The Indiana Young Readers Center also wants to draw your attention to a wonderful packet created by Natalie Long of Long Creations. Natalie says, “This is something I designed for fellow families with children living through this difficult time, it is meant as a gift, not for profit.” Families are welcome to include the packet in their submissions to the Indiana State Library, but please note that the packet is optional.

If you have any questions about submitting your child’s work to the Indiana State Library, please reach out to Tara Maxwell Stewart.

The post was written by Indiana Young Readers Center Program Coordinator Tara Stewart and Indiana Young Readers Center Librarian Suzanne Walker.

Sonny Wharton: ‘Southern Indiana’s best-known bartender’

During this time of social distancing, some of us are likely missing our favorite watering holes and beloved bartenders. What better time to tell one of their stories? Bartender extraordinaire, William “Sonny” Wharton was born around 1905 in Nashville, Tennessee. Our story finds him much later on in Evansville, Indiana, where Wharton was mentioned in the Evansville Argus when that newspaper first began its run in 1938. The Evansville Argus was a weekly African American newspaper published in Evansville from 1938 to 1945 and included local, national and international news. By the end of 1938, Wharton began an informal column on liquor and mixing drinks. At the time, he was likely working at the Lincoln Tap Room, located at 322 Lincoln Avenue, per articles from early 1939. It’s clear that “Sonny” had much to say and a wealth of knowledge on the fine art of imbibing. His column began with insight into the importance of garnishes, the premiere liquors to choose for your cocktails and the etiquette of glassware amongst other topics. As time went on, he also began sharing more recipes.

Wharton was best known for working at the Green Room at the Palm Hotel, which was located at 611 High Street. He was a mainstay in Evansville’s black community and his expertise behind the bar at the Palm Hotel was advertised heavily. He was “night time head bartender” in the Green Room for most of the early 1940s. By early 1939, his Argus column had developed into “Tid-bits from Sonny” and featured regular cocktail recipes. While many spirits were in limited supply due to wartime restrictions, rum was readily available during the 1940s due to trade with Latin America and the Caribbean. Rum’s availability and popularity is reflected in Sonny’s columns and recipes.

In his personal life, Wharton had a daughter with Leola Marshall of Indianapolis. Both Leola and their daughter, Juanita Oates – later Johnson – worked for the Madam C.J. Walker Company in Indianapolis. Johnson later became the manager of the Madam Walker Theatre Center. Additionally, “Sonny” was married to Naomi Wharton, but they divorced in 1941.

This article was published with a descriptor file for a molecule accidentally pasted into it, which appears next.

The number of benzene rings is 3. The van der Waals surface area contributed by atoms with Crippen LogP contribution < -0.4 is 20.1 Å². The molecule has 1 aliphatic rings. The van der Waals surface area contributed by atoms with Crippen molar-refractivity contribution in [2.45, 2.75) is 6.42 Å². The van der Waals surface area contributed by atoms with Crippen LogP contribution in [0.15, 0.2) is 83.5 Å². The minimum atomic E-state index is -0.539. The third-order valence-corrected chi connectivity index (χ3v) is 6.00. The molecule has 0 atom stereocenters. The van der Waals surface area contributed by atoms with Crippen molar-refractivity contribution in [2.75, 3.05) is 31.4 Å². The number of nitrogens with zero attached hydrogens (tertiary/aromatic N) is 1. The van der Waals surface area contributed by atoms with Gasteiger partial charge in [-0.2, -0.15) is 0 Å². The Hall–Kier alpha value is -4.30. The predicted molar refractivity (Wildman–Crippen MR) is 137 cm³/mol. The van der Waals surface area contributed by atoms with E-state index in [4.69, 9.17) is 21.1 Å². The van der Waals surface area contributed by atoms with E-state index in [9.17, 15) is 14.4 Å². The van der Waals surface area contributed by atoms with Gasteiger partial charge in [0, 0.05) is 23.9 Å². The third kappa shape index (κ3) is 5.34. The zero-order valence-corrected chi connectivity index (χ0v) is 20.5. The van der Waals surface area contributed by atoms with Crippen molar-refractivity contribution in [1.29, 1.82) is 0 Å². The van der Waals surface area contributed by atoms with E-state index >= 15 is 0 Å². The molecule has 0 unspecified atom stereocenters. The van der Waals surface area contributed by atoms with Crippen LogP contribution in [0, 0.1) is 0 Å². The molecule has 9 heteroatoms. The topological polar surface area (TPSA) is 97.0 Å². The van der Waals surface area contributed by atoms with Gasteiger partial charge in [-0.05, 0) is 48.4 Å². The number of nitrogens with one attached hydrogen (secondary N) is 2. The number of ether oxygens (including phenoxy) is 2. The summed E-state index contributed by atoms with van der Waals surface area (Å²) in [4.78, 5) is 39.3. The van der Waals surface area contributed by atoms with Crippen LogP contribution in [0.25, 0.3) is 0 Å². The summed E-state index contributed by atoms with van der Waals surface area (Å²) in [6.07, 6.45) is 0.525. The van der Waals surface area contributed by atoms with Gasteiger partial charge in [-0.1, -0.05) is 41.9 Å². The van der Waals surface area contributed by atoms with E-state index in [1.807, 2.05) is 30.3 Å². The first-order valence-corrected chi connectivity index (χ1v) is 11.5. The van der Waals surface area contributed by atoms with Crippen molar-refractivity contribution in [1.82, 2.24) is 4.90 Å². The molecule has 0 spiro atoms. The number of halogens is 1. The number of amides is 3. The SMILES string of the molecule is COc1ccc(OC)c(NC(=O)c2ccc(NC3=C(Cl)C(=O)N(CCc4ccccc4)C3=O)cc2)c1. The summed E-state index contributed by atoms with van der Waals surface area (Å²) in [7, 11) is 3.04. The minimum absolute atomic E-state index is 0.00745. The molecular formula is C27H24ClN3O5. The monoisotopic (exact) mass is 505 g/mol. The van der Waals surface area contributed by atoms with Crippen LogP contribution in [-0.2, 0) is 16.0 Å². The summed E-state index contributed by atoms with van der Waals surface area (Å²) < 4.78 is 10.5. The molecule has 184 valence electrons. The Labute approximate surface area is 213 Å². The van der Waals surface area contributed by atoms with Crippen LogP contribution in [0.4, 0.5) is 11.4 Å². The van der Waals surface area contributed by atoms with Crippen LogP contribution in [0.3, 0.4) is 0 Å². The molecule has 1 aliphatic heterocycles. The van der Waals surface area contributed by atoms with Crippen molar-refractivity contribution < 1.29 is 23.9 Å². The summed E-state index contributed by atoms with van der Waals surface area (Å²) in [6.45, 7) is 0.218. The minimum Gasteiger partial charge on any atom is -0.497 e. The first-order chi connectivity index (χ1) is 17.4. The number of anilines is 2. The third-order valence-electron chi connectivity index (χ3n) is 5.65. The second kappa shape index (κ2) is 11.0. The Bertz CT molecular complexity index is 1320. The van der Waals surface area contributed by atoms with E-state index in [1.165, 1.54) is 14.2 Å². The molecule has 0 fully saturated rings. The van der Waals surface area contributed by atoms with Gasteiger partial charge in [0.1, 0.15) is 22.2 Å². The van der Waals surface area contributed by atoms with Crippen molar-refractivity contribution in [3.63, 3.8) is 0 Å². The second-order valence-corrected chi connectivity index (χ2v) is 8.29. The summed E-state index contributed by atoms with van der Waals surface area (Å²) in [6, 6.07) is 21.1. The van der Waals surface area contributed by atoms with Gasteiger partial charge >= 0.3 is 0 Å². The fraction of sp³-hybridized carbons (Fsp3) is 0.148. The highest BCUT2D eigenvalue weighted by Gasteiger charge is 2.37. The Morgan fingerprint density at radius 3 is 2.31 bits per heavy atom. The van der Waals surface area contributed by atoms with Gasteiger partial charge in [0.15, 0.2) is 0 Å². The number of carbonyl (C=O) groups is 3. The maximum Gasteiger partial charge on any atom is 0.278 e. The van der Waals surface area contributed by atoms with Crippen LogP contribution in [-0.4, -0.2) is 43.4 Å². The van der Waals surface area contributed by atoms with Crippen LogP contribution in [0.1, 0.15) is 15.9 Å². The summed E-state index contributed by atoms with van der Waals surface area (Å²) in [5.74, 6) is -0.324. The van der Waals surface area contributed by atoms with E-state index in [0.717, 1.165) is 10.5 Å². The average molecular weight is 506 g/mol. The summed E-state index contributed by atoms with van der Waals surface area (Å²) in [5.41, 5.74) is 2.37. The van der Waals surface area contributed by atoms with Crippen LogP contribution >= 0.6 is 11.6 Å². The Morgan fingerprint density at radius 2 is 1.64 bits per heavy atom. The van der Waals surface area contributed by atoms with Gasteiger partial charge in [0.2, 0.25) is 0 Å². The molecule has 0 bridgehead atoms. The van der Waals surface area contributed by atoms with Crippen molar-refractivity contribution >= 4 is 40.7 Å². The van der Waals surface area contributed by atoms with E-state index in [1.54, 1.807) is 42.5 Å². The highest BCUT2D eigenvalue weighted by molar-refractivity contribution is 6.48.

The lifetime of the Palm Hotel could not be determined by the author at this time, but it was advertised with “Sonny” as its bartender into 1943. Wharton’s obituary notes that he had lived in Indianapolis for 19 years upon his death in 1961, so it’s clear that he left Evansville around this time, although the reason is not known.

Thankfully, the legacy of good times and good drinks continues and Wharton left behind his column for us. I decided it was only right that one evening after work I re-create, to the best of my ability, one of the cocktails he noted as a favorite. I chose the commodore, which was referenced twice in his column. A brief internet search on this drink notes that it also appeared in “The Old Waldorf-Astoria Bar Book” from 1935. While I had most of the ingredients on hand, mixing this drink did involve a commitment to making fresh raspberry syrup. Not as difficult as you’d think, actually! I used aquafaba in lieu of egg white and eliminated the additional half teaspoon of sugar surmising that it would push the drink over the edge in terms of sweetness for my taste. Served in a martini glass, the commodore is sweet, frothy and certainly boozy. It’s sure to brighten your day and maybe even make you forget your troubles. If fruit and rum aren’t your game, you can find more “Tidbits from Sonny” in the Evansville Argus via Hoosier State Chronicles. Cheers!

This blog post was written by Lauren Patton, Rare Books and Manuscripts librarian, Indiana State Library. For more information, contact the Indiana State Library at 317-232-3678 or “Ask-A-Librarian.”

Celebrate Earth Day with activities inspired by Indiana picture books

Earth Day has been observed every year in April since 1970. That’s 50 years of celebrating the planet we all call home. It might feel difficult to celebrate Earth Day this year because of COVID-19, but here are two activities that everyone can do, inspired by two Indiana picture books.